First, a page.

Trying to survive growing up

March 09, 1996|By Harold Jackson

"IJUST WANT to get money. That's all. I don't even know what I want to be, I just want to get money.''

The young woman, a student in Diane Young's African-American studies class at Patterson High School, was responding to my request that the students tell me what they want to be doing five years from now.

I had hoped to get them to open up and reveal their true aspirations.

Instead I mostly got the same responses some of them have, like a reflex, been giving to that question since first grade -- nurse, lawyer, policeman.

But there was a difference. Every first-grader has some answer, even if it's, ''I want to be a ninja.''

More than a third of these teen-agers admitted they didn't know what they want to be doing five years from now. I was a little surprised, having expected more of them to at least say what rTC they thought I wanted to hear. That they didn't may be another sign of the high anxiety among a generation that's constantly being told it will be the first whose members won't have it better than their parents. It's hard to be optimistic about the future when you keep hearing that the country is spending itself deeper into debt and leaving all the IOUs for you.

Even when we were doing nuclear-attack drills in our schools and building bomb shelters next to our homes, children were made to believe the future would bring better days. Today, kids are told all the future will bring is more bills for them to pay. That is, if they live to see the future.

Teens today know the threats to their survival are more real than some bomb that might be hurled from the other side of the world. They know a teen-ager today can get killed walking down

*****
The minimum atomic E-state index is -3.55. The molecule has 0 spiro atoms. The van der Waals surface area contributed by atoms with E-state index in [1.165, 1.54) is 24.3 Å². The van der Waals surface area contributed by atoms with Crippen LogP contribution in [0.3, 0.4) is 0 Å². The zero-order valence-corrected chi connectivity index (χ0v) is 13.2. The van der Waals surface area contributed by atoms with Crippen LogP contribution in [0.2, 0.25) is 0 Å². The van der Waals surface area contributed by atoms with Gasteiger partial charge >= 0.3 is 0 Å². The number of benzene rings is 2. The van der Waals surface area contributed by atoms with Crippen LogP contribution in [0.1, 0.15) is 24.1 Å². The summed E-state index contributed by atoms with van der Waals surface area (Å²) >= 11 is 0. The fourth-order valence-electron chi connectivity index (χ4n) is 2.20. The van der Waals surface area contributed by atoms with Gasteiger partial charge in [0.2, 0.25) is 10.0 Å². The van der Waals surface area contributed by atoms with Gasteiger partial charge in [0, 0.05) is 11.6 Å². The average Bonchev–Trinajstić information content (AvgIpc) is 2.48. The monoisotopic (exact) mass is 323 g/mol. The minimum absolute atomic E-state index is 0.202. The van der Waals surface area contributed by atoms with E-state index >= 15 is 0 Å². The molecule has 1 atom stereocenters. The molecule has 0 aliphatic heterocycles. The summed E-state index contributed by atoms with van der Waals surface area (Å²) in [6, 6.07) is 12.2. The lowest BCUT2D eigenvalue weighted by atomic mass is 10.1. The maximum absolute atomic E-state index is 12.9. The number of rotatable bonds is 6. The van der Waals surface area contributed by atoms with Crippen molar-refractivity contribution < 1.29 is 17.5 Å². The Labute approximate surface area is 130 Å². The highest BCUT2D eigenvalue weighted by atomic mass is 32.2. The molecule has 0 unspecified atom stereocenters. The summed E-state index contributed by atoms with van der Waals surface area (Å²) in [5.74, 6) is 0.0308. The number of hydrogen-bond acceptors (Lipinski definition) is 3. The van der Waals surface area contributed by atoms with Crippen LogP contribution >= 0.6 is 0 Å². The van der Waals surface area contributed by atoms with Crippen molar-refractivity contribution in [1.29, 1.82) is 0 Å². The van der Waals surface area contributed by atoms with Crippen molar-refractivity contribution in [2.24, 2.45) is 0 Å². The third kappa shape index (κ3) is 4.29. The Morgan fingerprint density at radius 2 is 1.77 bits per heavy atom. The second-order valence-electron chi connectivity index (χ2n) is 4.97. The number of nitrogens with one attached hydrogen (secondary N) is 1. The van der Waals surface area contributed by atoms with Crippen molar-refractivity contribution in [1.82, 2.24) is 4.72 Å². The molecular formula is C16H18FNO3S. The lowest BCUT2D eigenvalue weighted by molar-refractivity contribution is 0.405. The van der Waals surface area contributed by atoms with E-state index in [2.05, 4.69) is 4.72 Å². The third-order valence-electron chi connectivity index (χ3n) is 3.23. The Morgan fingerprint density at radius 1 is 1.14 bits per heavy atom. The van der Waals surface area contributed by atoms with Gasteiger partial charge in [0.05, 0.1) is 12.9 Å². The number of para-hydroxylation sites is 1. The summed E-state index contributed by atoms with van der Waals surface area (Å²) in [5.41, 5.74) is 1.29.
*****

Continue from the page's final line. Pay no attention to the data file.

the street.

Surviving today

Many of the students at Patterson are too busy thinking about surviving today to worry about five years from now. They have that in common with teen-agers at other inner-city schools across the nation.

What they all have to realize is that it's only in being concerned about the future that they will be able to survive today.

The young people who are gang banging and drug dealing and otherwise putting themselves on course to end up either dead or in prison aren't thinking about the future, they're living for today.

I told the Patterson students something that I expected them to challenge, and they did.

I said a young person trying to survive must learn to adapt, to change his dress, his speech, his demeanor, to do whatever is necessary to gain the advantage in a potentially life-threatening situation -- like a job interview. (If you don't work, you don't eat.)

''It sounds like you're saying we ought to dress a certain way just to please somebody else,'' said another young woman, adding that people should be accepted for what's inside their heads, not the way they wear their hair.

I agreed with her that in a fair world people truly are judged by the content of their character, but that she and I both knew that in reality we are all routinely judged by our appearance.

''That's true,'' chimed in the first student. ''Because if somebody tries to talk to me and he looks like a bum, I'm not going to have anything to do with him. Unless he's a bum driving a Lexus.''

All teen-agers should be concerned about their appearance and speech. But African Americans especially, who still face racial prejudice, can't take it for granted that they will be given an opportunity to show what they are like on the inside.

And adults can't expect young people to change their behavior without giving them reason to believe some good will result, that their future is not bleak.

Harold Jackson writes editorials for The Sun.

Pub Date: 3/09/96

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